The following are non-limiting examples of the present invention. Those in the art will recognize that variations to these examples are within the scope of the appended claims. In particular the specific amounts of reagents and their proportions, and the specific enzymes and nucleic acids used, can be varied to allow amplification of any chosen target. In these examples, certain terms are used as follows.
"Initiation" refers to the process by which an endogenous template sequence is copied or converted into a form which can be transcribed efficiently to yield RNA copies of the target region or its complement (whether this is a desirable target region or not). In the amplification method of Kacian et al., initiation at a particular target is complete when such an RNA product is capable of participating as a template in a cycle of reaction steps, which can lead to de novo formation of a template that can be transcribed to yield an essentially similar RNA molecule. (This RNA molecule may not be identical in sequence to its precursors but retains at least enough sequence similarity to be amplified further).
"Amplicon" refers to a nucleic acid that is a product of one of the reactions in the amplification cycle and which retains the ability to serve as a template for further amplification.
"Pre-initiated template" is used to designate a nucleic acid that possesses the properties of an amplicon, i.e., it can serve as a template for one of the reactions in the amplification cycle without first participating in one of the initiation reactions. A pre-initiated template may indeed be an amplicon product of a prior amplification reaction, or might be constructed synthetically as an experimental model of amplicon activity by methods such as PCR, chemical synthesis or cloning.
As suggested above, the amplification reaction can be perceived as having two phases, one phase including those reaction steps causing the endogenous template to be copied or converted into a functional amplicon, and the second phase including those steps that are part of the inherently cyclical amplification process. The intermediates and products of the amplification steps are essentially similar regardless of the original endogenous template, but the initiation steps used depend on the properties of the endogenous template. Various initiation strategies for the target amplification method of Kacian et al., supra, have been described previously; some of them are described briefly here for convenience and shown diagrammatically in FIG. 2.
Referring to FIG. 2, Initiation Method 1 (IM1) refers to an initiation method in which the endogenous template is DNA. Under conditions allowing a promoterprimer to anneal to a complementary target, a DNA polymerase activity is added to synthesize a complement to the target template by extension of the promoter-primer. The reaction is heated (e.g., at 95° C.) to denature the double-stranded DNA product and cooled to a temperature which allows annealing of a second primer to a complementary sequence on the newly synthesized extension product. When suitable enzymes are added (e.g., RNA polymerase, reverse transcriptase and, optionally, RNase H), the second primer can be extended by DNA polymerase activity to produce a double-stranded copy of the target region linked to a promoter, and thus an active template for the RNA polymerase.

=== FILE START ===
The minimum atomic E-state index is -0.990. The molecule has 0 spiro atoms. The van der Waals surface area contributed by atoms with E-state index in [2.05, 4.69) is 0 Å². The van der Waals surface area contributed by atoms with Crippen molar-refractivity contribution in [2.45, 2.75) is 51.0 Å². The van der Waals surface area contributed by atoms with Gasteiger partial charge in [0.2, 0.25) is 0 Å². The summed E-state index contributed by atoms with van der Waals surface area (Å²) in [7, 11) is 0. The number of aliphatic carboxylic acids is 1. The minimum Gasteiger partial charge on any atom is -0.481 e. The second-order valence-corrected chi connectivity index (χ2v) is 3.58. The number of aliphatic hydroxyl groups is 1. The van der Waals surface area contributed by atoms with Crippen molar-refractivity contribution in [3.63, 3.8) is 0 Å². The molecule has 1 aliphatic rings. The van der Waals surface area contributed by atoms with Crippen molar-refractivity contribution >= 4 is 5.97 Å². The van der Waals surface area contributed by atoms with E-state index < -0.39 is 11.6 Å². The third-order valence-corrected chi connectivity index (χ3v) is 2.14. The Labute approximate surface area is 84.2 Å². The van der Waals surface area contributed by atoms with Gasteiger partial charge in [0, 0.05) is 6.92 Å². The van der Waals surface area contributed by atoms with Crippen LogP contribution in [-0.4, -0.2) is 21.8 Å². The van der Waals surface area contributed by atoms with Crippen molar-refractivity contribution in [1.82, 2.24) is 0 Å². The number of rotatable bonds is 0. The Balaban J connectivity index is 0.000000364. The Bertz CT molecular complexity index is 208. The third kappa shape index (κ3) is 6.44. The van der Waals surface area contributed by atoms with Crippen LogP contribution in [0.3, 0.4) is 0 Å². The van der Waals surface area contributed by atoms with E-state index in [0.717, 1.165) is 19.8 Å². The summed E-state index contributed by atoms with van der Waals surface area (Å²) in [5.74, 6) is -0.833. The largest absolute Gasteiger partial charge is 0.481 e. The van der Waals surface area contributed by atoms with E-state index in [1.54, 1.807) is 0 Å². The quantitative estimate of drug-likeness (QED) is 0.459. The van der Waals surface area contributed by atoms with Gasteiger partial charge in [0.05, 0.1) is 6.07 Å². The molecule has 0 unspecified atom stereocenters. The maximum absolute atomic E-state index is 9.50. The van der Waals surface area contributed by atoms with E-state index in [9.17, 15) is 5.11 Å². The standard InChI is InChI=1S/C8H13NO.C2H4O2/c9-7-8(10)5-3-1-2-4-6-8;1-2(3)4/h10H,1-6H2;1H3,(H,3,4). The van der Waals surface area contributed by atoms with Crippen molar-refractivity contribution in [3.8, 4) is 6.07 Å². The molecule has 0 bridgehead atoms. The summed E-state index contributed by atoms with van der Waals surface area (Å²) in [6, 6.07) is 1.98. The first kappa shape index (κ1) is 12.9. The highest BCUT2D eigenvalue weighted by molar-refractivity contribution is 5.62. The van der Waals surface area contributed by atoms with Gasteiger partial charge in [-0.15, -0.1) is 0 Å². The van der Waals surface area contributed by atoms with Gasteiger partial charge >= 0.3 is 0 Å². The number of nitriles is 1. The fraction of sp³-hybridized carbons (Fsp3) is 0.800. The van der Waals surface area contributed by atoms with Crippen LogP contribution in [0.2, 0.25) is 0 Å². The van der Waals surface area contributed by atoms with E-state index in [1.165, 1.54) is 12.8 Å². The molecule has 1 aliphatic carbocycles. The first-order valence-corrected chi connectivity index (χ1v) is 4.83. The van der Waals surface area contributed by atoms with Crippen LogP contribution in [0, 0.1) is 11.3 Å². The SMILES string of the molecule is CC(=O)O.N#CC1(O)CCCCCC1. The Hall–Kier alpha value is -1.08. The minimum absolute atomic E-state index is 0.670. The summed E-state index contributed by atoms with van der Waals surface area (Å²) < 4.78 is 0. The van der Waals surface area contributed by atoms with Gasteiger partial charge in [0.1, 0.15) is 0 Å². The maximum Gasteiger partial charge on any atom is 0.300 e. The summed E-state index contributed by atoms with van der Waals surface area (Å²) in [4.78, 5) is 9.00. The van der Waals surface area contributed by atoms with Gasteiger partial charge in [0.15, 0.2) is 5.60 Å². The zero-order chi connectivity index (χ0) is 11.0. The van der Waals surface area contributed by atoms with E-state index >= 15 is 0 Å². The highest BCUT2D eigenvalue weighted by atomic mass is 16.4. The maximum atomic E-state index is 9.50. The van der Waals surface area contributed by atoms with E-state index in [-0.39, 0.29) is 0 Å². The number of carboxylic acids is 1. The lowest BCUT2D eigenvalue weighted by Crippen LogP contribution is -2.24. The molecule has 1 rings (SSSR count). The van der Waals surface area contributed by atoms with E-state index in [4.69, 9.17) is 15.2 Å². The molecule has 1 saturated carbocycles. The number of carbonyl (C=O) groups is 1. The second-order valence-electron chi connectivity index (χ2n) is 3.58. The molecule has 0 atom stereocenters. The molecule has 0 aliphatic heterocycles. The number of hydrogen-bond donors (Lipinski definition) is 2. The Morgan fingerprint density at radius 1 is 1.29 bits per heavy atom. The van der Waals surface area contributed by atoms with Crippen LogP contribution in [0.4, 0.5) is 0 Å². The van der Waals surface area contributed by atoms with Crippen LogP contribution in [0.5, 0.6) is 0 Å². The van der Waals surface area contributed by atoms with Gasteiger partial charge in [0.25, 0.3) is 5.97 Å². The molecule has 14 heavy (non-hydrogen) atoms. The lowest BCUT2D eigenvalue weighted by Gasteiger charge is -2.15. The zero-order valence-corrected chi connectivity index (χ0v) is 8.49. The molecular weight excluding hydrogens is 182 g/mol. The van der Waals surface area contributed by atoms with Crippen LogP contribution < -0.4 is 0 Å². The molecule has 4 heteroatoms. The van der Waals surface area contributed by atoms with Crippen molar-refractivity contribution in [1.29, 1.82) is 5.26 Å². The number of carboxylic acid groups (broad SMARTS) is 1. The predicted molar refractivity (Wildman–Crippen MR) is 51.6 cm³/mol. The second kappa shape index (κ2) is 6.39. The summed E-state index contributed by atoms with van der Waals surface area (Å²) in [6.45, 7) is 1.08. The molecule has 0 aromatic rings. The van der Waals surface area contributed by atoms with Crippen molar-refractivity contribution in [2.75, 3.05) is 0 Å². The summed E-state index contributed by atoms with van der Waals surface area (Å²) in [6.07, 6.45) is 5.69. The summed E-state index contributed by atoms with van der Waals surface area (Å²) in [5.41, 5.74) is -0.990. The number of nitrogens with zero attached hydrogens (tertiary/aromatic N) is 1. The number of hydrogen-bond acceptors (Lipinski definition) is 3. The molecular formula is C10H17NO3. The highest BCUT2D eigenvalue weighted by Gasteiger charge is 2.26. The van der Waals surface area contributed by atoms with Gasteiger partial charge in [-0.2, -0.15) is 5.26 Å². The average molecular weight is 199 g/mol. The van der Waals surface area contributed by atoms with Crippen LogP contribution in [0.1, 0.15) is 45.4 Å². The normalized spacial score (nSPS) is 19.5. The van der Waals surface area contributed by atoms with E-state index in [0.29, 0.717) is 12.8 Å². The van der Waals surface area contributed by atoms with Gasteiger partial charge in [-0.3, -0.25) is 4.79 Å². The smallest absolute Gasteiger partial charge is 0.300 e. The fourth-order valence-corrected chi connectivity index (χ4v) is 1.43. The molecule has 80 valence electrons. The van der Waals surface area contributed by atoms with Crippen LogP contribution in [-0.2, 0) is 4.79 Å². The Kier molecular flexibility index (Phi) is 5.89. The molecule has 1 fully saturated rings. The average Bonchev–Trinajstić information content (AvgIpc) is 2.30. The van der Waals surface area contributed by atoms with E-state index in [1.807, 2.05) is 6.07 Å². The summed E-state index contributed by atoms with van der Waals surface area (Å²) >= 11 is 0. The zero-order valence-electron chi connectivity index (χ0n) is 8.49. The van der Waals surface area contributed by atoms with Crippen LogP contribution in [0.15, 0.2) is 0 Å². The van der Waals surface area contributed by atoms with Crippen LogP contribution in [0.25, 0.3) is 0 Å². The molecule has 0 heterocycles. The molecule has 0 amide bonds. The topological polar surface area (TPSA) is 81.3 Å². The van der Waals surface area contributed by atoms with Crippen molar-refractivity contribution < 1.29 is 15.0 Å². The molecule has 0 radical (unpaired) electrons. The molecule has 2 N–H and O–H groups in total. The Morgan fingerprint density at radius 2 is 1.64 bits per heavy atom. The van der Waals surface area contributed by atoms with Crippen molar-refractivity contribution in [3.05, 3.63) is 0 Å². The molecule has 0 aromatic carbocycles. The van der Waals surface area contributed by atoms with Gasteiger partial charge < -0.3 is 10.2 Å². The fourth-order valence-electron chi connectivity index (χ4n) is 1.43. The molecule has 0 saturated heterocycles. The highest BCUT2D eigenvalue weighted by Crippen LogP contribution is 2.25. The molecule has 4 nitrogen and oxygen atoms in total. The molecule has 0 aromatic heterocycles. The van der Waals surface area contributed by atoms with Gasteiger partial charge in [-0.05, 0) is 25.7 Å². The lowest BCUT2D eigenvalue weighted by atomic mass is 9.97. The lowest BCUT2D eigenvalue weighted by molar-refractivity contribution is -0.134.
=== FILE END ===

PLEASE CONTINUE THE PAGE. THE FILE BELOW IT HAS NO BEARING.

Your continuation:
Initiation Method 2 (IM2) refers to an initiation method in which the endogenous template is DNA. A single addition of enzymes (including RNA polymerase, reverse transcriptase and, optionally, RNase H) is sufficient to yield effective initiation even if the reaction is not heated to denature the initial primer extension products. Competent amplicons are generated in the reaction via intrinsic processes in the isothermal reaction.
Initiation Method 3 (IM3) refers to an initiation method in which the endogenous template is RNA. The reaction can be assembled and receive a single enzyme addition (including RNA polymerase, reverse transcriptase and, optionally, RNase H). The double-stranded product of the initial extension of the promoter-primer is an RNA/DNA hybrid. The RNA strand is a substrate for the RNase H activity present and can be degraded to yield a single-stranded copy of the promoter linked to the target region, which in turn is a template for extension of the second primer as described above.
The terms "reaction failure" or "amplification failure" as used herein are not meant to imply that amplification failed to occur but simply that copies of the desired target sequence were not detectable among the products. This may indicate the absence of the desired target among the analyte nucleic acids. This might also result from target-specific initiation or amplification which was not sufficiently effective. For example, target-specific initiation might be ineffective even though many specific initiation events occurred if initiation on non-target sequences yielded excessive competitive amplicons. As will be shown in the examples below, the present invention provides sufficient improvement over existing methods to allow detection of as few as 1-5 copies of a target nucleic acid within a sample without requiring additional heating steps to denature reaction intermediates.